The early bird catches the thief.

A parrot helped to catch a serial burglar after raising the alarm during a nighttime break-in.

Jake Fletcher, 24, was jailed for two years after Charlie, an orange-winged Amazon parrot, scuppered his raid on three houses on the same street. A court was told that the alarm was raised when Fletcher broke into the final house. He was met in the living room by Charlie, who started squawking loudly. The bird’s owner, Emma Dazeley, 41, was woken by the racket and came downstairs to investigate.

Matthew Roberts, for the prosecution, told the court: “She saw the defendant hiding behind the door and confronted him. He pushed past her and ran out of the back door. The complainant grabbed hold of a rucksack the defendant had and told him he was not taking her daughter’s bag with him. This caused the bag to rip. He fled and she pursued him. He tried to scale a fence but she tried to pull him down.”

Jake Fletcher was met in the living room by Charlie, who started squawking loudly.

Cardiff crown court was told that Fletcher dropped the rucksack along with video games, a bottle of prosecco and a bottle of gin before running off. Ms Dazeley was hailed by the judge and given a £500 (around $630) reward, since her actions led to Fletcher’s arrest.

Fletcher, of Newport, south Wales, pleaded guilty to the three burglaries in Monmouth, south Wales, on June 20 last year. Suzanne Payne, in mitigation, said that he believed his drink had been spiked that night. Judge Richard Williams jailed him for two years and praised Ms Dazeley for her bravery. He said: “The victim showed considerable determination and courage. She is commended for her actions and will receive a £500 award.”

Ms Dazeley said yesterday that she was heartbroken that she could not share her reward with her pet parrot. Charlie flew off six weeks ago and has failed to return. She said that she would have used some of the money to buy him cuttlefish, his favourite treat.

A Birman cat and a Shetland sheepdog score prime seating on the back of an American Shetland pony.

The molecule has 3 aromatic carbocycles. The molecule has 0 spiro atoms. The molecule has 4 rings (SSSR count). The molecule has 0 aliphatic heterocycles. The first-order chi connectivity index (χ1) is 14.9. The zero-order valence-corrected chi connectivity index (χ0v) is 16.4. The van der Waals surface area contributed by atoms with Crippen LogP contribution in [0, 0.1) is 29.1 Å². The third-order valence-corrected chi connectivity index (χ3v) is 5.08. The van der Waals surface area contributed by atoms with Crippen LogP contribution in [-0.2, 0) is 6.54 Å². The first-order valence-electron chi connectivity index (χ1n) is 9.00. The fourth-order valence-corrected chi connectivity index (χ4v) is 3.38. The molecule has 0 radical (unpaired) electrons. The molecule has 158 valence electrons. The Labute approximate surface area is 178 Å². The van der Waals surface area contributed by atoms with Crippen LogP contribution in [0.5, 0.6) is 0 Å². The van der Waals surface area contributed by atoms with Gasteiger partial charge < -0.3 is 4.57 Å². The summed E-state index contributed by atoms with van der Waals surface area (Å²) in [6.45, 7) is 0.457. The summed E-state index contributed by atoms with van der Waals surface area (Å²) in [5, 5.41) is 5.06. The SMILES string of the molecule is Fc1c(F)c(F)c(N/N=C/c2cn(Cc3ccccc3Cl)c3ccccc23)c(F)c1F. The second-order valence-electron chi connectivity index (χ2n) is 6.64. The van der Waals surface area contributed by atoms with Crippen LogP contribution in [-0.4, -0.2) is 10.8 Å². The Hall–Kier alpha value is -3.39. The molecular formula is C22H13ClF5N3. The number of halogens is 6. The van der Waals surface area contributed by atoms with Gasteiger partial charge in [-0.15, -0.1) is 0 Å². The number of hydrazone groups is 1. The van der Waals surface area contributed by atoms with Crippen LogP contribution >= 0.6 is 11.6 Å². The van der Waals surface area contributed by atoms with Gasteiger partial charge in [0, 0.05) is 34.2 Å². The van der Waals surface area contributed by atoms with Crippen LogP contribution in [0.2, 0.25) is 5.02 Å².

Tanitoluwa Adewumi with his game face on.

In a flat on Manhattan’s Lower East Side yesterday, a nine-year-old boy stepped away briefly from an online chess game to field a question about his career. “I want to be a grandmaster by the age of 11 or 12,” said Tanitoluwa Adewumi, the youngest child of a family of refugees who fled Nigeria three years ago after they were targeted by the jihadist group Boko Haram.

Landing in New York City three years ago, Tanitoluwa began learning to play chess. Last year he won the New York State chess championship in his age division, lugging the trophy to the homeless shelter in Manhattan where the family were living at the time. The child refugee had triumphed over children from New York’s most elite private schools, players with lengthy records and private tutors.

Tanitoluwa (second from left) and his family in their New York home.

Since then the family have found a home, a memoir telling their story was published last month and the studio Paramount and the comedian Trevor Noah, host of The Daily Show, have announced plans to shoot a film. Tanitoluwa’s chess ranking continues to improve at a remarkable rate. He is now ranked third among players his age and is on track for first place. “I want to be the youngest grandmaster in the world,” he said yesterday. Neither of his parents know how to play chess, his father Kayode said. “He was introduced to it at his school,” said Mr Adewumi, 43. “He dedicated his time to it.”

“I want to be a grandmaster by the age of 11 or 12.”

In Nigeria, Mr Adewumi had a printing company. In December of 2016 four men arrived at his shop in Abuja and handed him a thumb drive, asking him to print 25,000 copies of the poster it contained. When he opened the drive, the poster was a message from Boko Haram, declaring “No to western education” and “Kill all Christians”. Mr Adewumi, a Christian, told the men his printers had broken. They did not appear to believe him: in the weeks that followed, while he was away on business, men with guns showed up at his house and threatened his wife, Oluwatoyin. As the threats escalated, the family fled to the United States in 2017.

A new book tells the story of Tanitoluwa and his family.

In New York they stayed at a shelter in Lower Manhattan and Tanitoluwa enrolled in a local primary school, which had a chess club. Shawn Martinez, who taught there and became Tanitoluwa’s coach, said he was struck by how fast the boy picked it up. “He has an incredible memory and he’s very interested in what he’s learning,” he said. Craig Borlase, a British writer who worked on the memoir, My Name Is Tani … and I Believe in Miracles, said the family had “come from a background of some privilege in Nigeria”. In America, Mr Adewumi worked nights as a cleaner in the Bronx for $6 an hour. He worked “washing dishes, cleaning houses, he was an Uber driver, approaching it with a real dignity and determination,” he said. Mr Adewumi is now an estate agent, while his wife is a home healthcare aide.

Their son is fast turning into a famous chess champion. “He plays competitive chess which is highly pressured,” Mr Borlase said. “He once said to me: ‘You never really lose. If you lose then you learn and if you learn then you win.’ About two minutes later he says ‘pull my finger’ and makes a fart joke. So he’s a really normal but wise kid.” Yesterday the prodigy said the coronavirus pandemic might make it harder to rack up victories. “But I know the pandemic is going to go,” he said. Then he gave a whoop and had to break off the interview to return to his computer. His father apologised. “There’s a competitive game that he’s playing right now,” he said.